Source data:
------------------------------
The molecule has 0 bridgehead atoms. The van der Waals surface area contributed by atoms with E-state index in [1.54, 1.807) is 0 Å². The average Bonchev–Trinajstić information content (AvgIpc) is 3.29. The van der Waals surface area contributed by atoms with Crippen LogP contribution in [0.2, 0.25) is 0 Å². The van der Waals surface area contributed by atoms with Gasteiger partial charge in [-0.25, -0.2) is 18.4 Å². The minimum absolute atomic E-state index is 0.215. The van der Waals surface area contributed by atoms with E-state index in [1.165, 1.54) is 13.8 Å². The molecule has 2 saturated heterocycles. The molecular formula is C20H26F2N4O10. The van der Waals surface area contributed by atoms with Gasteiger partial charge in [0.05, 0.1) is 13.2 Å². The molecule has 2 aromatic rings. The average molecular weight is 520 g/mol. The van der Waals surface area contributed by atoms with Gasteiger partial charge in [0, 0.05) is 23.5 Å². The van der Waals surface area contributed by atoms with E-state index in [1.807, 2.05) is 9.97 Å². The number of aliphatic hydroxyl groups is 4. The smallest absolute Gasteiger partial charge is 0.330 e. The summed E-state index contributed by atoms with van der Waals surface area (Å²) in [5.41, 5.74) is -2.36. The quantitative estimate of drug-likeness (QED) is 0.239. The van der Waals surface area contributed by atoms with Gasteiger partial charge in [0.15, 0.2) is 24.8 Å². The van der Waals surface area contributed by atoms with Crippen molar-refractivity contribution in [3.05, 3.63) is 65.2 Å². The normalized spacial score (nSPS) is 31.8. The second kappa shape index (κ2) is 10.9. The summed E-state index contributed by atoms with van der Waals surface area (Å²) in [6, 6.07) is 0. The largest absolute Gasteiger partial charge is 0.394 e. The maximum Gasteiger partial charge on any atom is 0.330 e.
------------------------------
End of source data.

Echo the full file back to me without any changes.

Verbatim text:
The molecule has 0 bridgehead atoms. The van der Waals surface area contributed by atoms with E-state index in [1.54, 1.807) is 0 Å². The average Bonchev–Trinajstić information content (AvgIpc) is 3.29. The van der Waals surface area contributed by atoms with Crippen LogP contribution in [0.2, 0.25) is 0 Å². The van der Waals surface area contributed by atoms with Gasteiger partial charge in [-0.25, -0.2) is 18.4 Å². The minimum absolute atomic E-state index is 0.215. The van der Waals surface area contributed by atoms with E-state index in [1.165, 1.54) is 13.8 Å². The molecule has 2 saturated heterocycles. The molecular formula is C20H26F2N4O10. The van der Waals surface area contributed by atoms with Gasteiger partial charge in [0.05, 0.1) is 13.2 Å². The molecule has 2 aromatic rings. The average molecular weight is 520 g/mol. The van der Waals surface area contributed by atoms with Gasteiger partial charge in [0, 0.05) is 23.5 Å². The van der Waals surface area contributed by atoms with E-state index in [1.807, 2.05) is 9.97 Å². The number of aliphatic hydroxyl groups is 4. The smallest absolute Gasteiger partial charge is 0.330 e. The summed E-state index contributed by atoms with van der Waals surface area (Å²) in [5.41, 5.74) is -2.36. The quantitative estimate of drug-likeness (QED) is 0.239. The van der Waals surface area contributed by atoms with Gasteiger partial charge in [0.15, 0.2) is 24.8 Å². The van der Waals surface area contributed by atoms with Crippen molar-refractivity contribution in [3.05, 3.63) is 65.2 Å². The normalized spacial score (nSPS) is 31.8. The second kappa shape index (κ2) is 10.9. The summed E-state index contributed by atoms with van der Waals surface area (Å²) in [6, 6.07) is 0. The largest absolute Gasteiger partial charge is 0.394 e. The maximum Gasteiger partial charge on any atom is 0.330 e.